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Sophistication in Simplicity

Posted Jul 06 2013 12:00am

There is sophistication in simplicity. I find that combining the words "sophistication" and "simplicity" in one  sentence is striking. It is striking enough when Leonardo da Vinci quoted that Simplicity is the ultimate sophistication most especially when he describes the link between sophistication and simplicity. These are two words with  two opposite meanings, yet Leo's goal is to transform the very complex (sophisticated) into something very simple.
Why am I surprised that thee two words actually existed in one sentence and find that the meaning that I want to imply is almost the same as most people would perceived it.  When I just suddenly searched online about it not knowing if my blog title would actually make sense (or even the content), I was able to grasp and hold on to the thought that simplicity brings out the essentials in life and discarding the things or thoughts that are unimportant.
I thought I am a simple person; simple in a way that I am plain and uncomplicated in the way I dress and even in the way I want my kitchen or wedding gown to look like. And that it's true. But there are things that I complicate such as life, like the way I relate, communicate and deal with people or when I try to complicate my life with more activities and more material wants that are unnecessary in life. We accumulate a lot of anger and bitterness that's weighing us down or we buy expensive things that we don't actually need. And yet we lost awareness that we are affected both internally and externally. I am sure that each one of you can relate as well.
Yet, there's still sophistication in simplicity when we eliminate the excess baggage that we're not supposed to carry. When I try to "design" our  kitchen for the house, I want to make sure that it would be a nice one. I am honest to admit that I envy those people who have really, really nice kitchen. Unfortunately, some of them doesn't know how to cook. I'm not sure if I should envy them or pity them. But I thought to myself that I think I deserve a nice one.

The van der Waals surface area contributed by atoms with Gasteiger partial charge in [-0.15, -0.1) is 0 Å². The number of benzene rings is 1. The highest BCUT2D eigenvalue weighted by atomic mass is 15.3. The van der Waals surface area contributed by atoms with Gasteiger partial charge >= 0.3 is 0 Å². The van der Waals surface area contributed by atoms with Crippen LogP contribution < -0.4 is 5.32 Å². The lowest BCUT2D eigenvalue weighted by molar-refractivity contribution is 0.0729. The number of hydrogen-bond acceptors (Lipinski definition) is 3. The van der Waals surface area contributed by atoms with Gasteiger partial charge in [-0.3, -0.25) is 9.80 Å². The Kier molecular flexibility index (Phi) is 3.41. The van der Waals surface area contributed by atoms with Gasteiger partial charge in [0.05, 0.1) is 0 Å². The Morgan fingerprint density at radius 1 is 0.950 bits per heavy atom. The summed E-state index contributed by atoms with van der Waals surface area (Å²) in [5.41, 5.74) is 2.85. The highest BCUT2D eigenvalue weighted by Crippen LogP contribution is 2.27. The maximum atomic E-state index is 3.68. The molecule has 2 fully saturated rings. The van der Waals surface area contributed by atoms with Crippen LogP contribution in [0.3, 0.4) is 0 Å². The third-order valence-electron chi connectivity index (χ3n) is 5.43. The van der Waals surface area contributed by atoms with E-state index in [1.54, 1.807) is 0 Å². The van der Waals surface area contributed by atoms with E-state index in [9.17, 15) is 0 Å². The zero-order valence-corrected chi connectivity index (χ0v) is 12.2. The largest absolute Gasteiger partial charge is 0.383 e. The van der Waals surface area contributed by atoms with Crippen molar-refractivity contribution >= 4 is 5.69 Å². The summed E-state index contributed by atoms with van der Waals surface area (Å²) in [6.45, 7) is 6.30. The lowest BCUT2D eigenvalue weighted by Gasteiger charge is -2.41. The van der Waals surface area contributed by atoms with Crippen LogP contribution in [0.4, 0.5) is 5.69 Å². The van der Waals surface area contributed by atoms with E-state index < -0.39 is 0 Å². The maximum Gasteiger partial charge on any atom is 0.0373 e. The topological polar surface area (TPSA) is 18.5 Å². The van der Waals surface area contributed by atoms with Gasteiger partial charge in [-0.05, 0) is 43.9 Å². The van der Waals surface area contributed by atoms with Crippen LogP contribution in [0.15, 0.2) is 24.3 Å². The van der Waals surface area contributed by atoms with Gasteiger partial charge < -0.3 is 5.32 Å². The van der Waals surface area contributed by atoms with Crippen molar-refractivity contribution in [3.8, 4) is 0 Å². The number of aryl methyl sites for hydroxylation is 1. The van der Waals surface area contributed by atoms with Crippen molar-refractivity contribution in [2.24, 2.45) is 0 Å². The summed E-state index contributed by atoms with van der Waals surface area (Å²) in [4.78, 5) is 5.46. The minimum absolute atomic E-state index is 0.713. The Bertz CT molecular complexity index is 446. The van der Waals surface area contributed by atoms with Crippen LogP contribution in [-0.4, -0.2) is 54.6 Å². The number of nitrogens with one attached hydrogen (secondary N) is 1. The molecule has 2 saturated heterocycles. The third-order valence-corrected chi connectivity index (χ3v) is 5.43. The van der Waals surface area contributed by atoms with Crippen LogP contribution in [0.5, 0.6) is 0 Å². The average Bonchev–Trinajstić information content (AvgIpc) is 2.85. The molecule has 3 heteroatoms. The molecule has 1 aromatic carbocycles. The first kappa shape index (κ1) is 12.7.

With the help of my brother in law, we decided not to have the intricate workmanship and complicated artwork that goes with it. It's plain, clean and simplified. Maybe boring for some people. And that's the beauty of it because it eliminates the superfluous and the perplexity that complicates our life and gives way for the essentials to stand out. 
But the first time I saw the kitchen, I wasn't happy with it and I even cried about it. I can't get over it for a few days wondering why I didn't even ask someone to design it completely. At the back of my mind, I don't want to invite people inside because they will definitely make a comment about it. Then we decided to go back to the original plan of having frosted glass for the upper cabinets that made the kitchen looked better and lighter.
In simplicity, there will always be imperfections and I've learned to embrace the little things that are not perfect. And even if I'm no so satisfied with it, God has taught me about contentment (1 Timothy 6:6-7: But godliness with contentment is great gain. For we brought nothing into the world, and we can take nothing out of it) and being thankful for what I have. As a matter of fact, John and I didn't pay for the expenses in building this house, instead God used someone to help us with it.
We can only strive for excellence, not perfection and in even in excellence, there will always be flaws that we need to accept in life. And God is teaching me that every single day of my life.


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